But it’s a small, compact cottage in an attractive, affordable, nicely-located, and established neighborhood (but not top-drawer expensive) convenient to two military bases, nice stores and other attractions on the outskirts of San Antonio … so it was well worth it to the investing consortium to purchase the wreck of a house. Still, we were considerably astounded when three pickup trucks and a massive dumpster materialized the very first thing on Friday morning – the day after the sale closed! – and work of renovation commenced even before the sun was well up. Everything down to the studs and the concrete slab foundation will have to go, being ruined through weather, age, and animal incursion. This includes interior drywall, all fixtures, floor covering, exterior siding, roof … everything. My daughter tells me that the investors hope to have their work crew have it all done in time to put it on the market for the summer moving season. In a single day, all the cabinets, bathroom fixtures, remaining carpets and cabinets were removed, and piled in the dumpster, which was amazing, considering – and a darned good start for getting all reno work done in time. As for myself, I’m wondering on the sequence of renovation – will they do the inside first? Or fix the roof and exterior siding, in order to preserve the new interior? In any case, my personal bet is that they will fill up the dumpster at least three times.

15. February 2024 · Comments Off on Back in the Swing… · Categories: Domestic, Random Book and Media Musings

… in the swing of things, generally. The current crud, seasonal flu, heavy pollen allergies, new COVID variant or whatever – or a combination of all of these – laid my household low for the last week. First my daughter, who was exposed to the mold, dust and assorted animal-dropping crud inside a derelict house that her investor clients were interested in purchasing and gutting. She was recovering from the massive affront to her immune system, when Wee Jamie began running a temperature high enough to be of concern. Pronounced by the pediatrician to be not in any danger, he recovered in a day and a half … and then I fell in turn. Fortunately, a lot of daytime sleeping and rounds of Theraflu knocked back the worst of whatever – but I had a seriously reduced interest in doing very much at all over the last week, beyond walking the dogs around the block, checking various blogs, answering email, and crawling back into bed.

The YA pioneer trail adventure is chugging along, though – I’m doing some refresher reading for it. Another commenter on regular weekend book post that I participate in recommended the Lockley collection, and I sent away for two volumes of the Lockley Papers. Fred Lockley was a turn of the last century writer and local news reporter in Oregon; he had a practice of interviewing as many of the old pioneers as he could corner and setting down their unvarnished reminiscences about the trail and the early days. The Lockley archive ran to thousands of interviews of first-hand recollections of all kinds of people, many of them children or teenagers at the time of the events related. It’s basically the same sort of goldmine for researchers as was J. Marvin Hunter’s collection of interviews of Texas trail-drivers; both men were from the same generation and had the same background in newspaper reporting. I’m also reading some of the Lockley volumes to get a sense of the archaic voice and vocabulary of the time.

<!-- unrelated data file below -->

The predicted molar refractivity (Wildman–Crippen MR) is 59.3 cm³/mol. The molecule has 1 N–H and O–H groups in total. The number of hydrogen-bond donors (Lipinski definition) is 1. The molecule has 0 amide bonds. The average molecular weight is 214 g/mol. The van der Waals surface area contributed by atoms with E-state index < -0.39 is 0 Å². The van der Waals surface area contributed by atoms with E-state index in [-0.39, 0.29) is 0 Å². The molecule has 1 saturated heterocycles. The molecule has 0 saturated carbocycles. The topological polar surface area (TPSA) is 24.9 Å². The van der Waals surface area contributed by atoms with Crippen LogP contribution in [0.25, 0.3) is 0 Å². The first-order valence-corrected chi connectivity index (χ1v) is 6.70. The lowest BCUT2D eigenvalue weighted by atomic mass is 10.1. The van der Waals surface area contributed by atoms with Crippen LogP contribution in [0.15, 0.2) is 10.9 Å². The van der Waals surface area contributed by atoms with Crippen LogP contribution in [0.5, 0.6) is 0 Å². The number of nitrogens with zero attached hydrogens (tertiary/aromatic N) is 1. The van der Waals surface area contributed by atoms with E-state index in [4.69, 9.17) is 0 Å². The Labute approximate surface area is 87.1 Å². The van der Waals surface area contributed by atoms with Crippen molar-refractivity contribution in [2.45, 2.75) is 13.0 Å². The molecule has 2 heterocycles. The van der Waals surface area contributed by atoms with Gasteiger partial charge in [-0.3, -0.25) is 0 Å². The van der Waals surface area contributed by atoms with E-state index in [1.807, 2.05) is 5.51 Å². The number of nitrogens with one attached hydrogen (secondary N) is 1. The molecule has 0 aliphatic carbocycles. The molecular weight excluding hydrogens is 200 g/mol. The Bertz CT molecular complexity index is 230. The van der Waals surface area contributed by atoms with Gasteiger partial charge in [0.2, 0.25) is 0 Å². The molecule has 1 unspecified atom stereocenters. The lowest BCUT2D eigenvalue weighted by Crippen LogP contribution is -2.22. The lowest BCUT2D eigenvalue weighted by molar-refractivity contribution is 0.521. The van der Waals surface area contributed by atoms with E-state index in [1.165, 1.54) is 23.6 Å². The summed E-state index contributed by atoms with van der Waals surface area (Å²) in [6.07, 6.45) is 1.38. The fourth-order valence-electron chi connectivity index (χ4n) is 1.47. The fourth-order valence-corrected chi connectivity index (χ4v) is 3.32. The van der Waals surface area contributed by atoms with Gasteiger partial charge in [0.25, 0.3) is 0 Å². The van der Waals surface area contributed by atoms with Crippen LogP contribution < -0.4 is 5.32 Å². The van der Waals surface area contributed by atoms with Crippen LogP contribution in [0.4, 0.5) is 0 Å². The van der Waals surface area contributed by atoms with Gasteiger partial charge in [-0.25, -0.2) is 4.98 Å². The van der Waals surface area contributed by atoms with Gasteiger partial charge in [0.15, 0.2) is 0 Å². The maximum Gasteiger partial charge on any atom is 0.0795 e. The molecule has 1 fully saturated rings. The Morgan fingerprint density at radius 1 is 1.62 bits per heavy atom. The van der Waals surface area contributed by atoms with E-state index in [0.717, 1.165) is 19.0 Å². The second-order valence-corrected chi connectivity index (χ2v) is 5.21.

It wasn’t all skittles and beer, either – several of the accounts were from surviving sisters of the Sager family – seven brothers and sisters, the smallest a newborn infant, whose parents both died on the trail. The Sagers were adopted by Oregon missionaries Narcissa and Marcus Whitman – and orphaned again several years later when the Whitmans were murdered by Indians angered by Dr. Whitman’s inability to save their people from an epidemic of measles which were ravaging the local tribe. Another woman related the murder of her father and three small younger brothers in another Indian uprising. Later, her mother was murdered by two white men who were convinced that her mother had some money hidden away and tried to force her to reveal the hiding place. Yep – trauma galore, but only some of this will be part of my narrative; it will be happening to other people, on the fringes of my heroine’s story.

Anyway, this was the first day that I felt up to working on a project; it wasn’t a book project, I regret to say, although it was at least as much fun – another miniature scene, this one of a garage, full of tools and car parts, and advertising for various automotive products. A fun build, and very much outside the usual project of this kind, which more usually runs to twee little bookstores, coffee shops and homey kitchens. And so – now that it is done, after a day and a half of fitting, gluing, sanding and painting – back to the book projects.

We spent most of Saturday morning doing the semi-monthly grocery shopping run; a rather abbreviated run as it turns out, as my daughter has some houses to show on Sunday to clients who work Monday-Friday. We have given up driving to New Braunfels once a month to drop a goodly lot of money on meats from Granzin. This is lamentable, as Granzin’s sausages and the various meats, fresh, marinated, smoked and dried were absolutely prime and relatively inexpensive, but with Wee Jamie, a full schedule of real estate stuff for my daughter, and the nerve-wracking drive on a busy highway … road trips like that were just not something we can keep on doing – and never mind the hours’ long trip to Pflugerville or Victoria to the Aldi outlet. (That’s for when we are going in that direction for something else, anyway.)